The Undiagnosed Diseases Program (UDP) is a clinical program that launched at the University of Alabama at Birmingham in 2013. The program is funded by institutional support and revenue generated from patient visits. The UDP aims to discover a diagnosis for patients with rare conditions or unusual presentations of not-so-rare conditions, and in the process, to advance medical knowledge about disease. The UDP team has been successful in assigning a diagnosis to 42% of the patients they’ve evaluated thus far.

The Team

Dr. Bruce Korf, director of CCTS Genomic Medicine and medical geneticist in the UAB Department of Genetics is joined by Dr. Anna C. E. Hurst, medical geneticist and pediatrician in the UAB Department of Genetics and Dr. Martin Rodriquez, internist and infectious disease specialist in the UAB Department of Medicine. The team also includes nurse practitioners Kaitlin Callaway and Tammi Skelton. In addition, physicians from various medical specialties provide their expertise on an as-needed basis.

The Process

UDP Quick FactsThe program operates on referrals from providers across the CCTS Partner Network and beyond with guidelines designed to ensure patients have already exhausted all relevant evaluation options. “We consider each referral carefully, asking ourselves if we can add something that might lead to a diagnosis that up until now has escaped detection,” shares Korf. Patients accepted into the program have been experiencing their symptoms for more than 6 months and have already been extensively evaluated without diagnosis. Once a patient enters the UDP, the first step of the process requires careful assembly of what is usually years, and sometimes decades, of medical records and test results. Nurse practitioners Callaway and Skelton prepare a synopsis of the information, and from there, the entire UDP team gathers to discuss their ideas on what the diagnosis may be. This conversation alone may yield a diagnosis, but oftentimes the team turns to genome sequencing, what Korf calls the single most productive tool at hand. It is also quite convenient for Alabama patients, who are able to receive free sequencing provided by CCTS Partner HudsonAlpha Institute for Biotechnology through the Alabama Genomic Health Initiative. Patients in other states are often able to leverage their health insurance coverage.

The sequencing often reveals a genetic variant that contains some of the answers patients and their families have been searching for. Then the UDP team looks for more data, often making use of Gene Matcher, an international database that allows providers all over the world to connect and compare notes over their patients’ common symptoms and genetic variants. “Very often you will find that you’ve got a patient that’s very similar to somebody else’s and they share the same or very similar genetic change and that gives you confidence that the genetic change is the underlying cause of the condition,” shares Korf. From there, treatment options can be explored and medical knowledge can be captured. And sometimes, Korf notes, that knowledge is entirely new: “A handful of cases have even resulted in a new discovery, finding a diagnosis that had never been previously described before but turns out to be a new entity that this patient helps to define.” Now, with the UAB Center for Precision Animal Modeling (CPAM), we have the option of generating model systems to further validate new genomic variants and fuel additional discoveries that may be translated to better care of patients who were previously viewed as medical mysteries.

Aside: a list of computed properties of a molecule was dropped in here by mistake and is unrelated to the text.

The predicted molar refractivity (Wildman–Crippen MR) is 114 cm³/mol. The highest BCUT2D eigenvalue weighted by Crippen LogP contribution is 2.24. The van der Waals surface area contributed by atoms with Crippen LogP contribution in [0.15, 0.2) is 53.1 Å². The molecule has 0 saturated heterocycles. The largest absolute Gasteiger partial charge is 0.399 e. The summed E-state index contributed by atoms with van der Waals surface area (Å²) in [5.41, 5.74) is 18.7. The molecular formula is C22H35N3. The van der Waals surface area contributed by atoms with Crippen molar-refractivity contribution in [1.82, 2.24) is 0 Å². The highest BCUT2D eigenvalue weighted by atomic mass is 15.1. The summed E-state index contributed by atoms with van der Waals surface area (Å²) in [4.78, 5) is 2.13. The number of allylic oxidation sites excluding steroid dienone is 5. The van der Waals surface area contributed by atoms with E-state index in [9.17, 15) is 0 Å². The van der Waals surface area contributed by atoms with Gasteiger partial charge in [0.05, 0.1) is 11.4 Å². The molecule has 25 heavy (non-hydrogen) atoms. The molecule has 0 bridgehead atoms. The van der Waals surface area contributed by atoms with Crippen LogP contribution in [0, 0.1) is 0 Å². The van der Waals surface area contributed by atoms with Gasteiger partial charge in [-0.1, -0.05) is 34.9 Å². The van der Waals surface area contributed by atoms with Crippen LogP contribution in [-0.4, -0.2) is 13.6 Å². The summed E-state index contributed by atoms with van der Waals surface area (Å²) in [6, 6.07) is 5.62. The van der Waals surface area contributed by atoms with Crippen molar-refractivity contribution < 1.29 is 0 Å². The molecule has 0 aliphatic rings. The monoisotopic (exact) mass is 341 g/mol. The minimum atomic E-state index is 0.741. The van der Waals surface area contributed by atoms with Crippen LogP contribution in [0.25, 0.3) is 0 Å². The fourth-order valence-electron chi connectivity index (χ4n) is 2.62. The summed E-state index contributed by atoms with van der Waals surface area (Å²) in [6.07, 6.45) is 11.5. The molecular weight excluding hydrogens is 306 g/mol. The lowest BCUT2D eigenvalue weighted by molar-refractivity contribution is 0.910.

Learn more about the UDP referral process and submit a referral form here.

Mining the Genome - Issue 4 / Electronic Medical Records and Genomics (eMERGE)

The CCTS sat down with Nita Limdi, Pharm.D, PhD, MSPH, FAHA, professor of neurology and epidemiology, director for the program in Translational Pharmacogenomics, associate director at the UAB Hugh Kaul Personalized Medicine Institute, and principal investigator for eMERGE at UAB, to chat about the plans her team has for the recent eMERGE award they secured last year. Here’s an overview of the goals of eMERGE and what its researchers hope to achieve.  

The History of eMERGE

The Electronic Medical Records and Genomics (eMERGE) consortium was launched by the NIH in September of 2007 with the goal of developing, disseminating, and applying approaches to research that combine biorepositories and electronic medical record (EMR) systems for genomic discovery and implementation research. In addition, the consortium reviews ethical issues like privacy and confidentiality and brings together researchers with a wide range of expertise in genomics, statistics, ethics, informatics and clinical medicine.

The Goals of the eMERGE Network

  • Calculate validated polygenic risk scores (PRS) for comples diseases, telling you how a person's risk for disease compares to others with a different genetic constitution
  • Communicate genomic risk profiles and relevant clinical recommendations based on polygenic risk score (PRS), family history, and other clinical data
  • Recruit and genotype 25,000 individuals of diverse ancestry, prospectively calculate their genomic risk for selected conditions and return risk estimates and management recommendations to participants and providers
  • Assess uptake of risk-reduction recommendation and impact on related clinical outcomes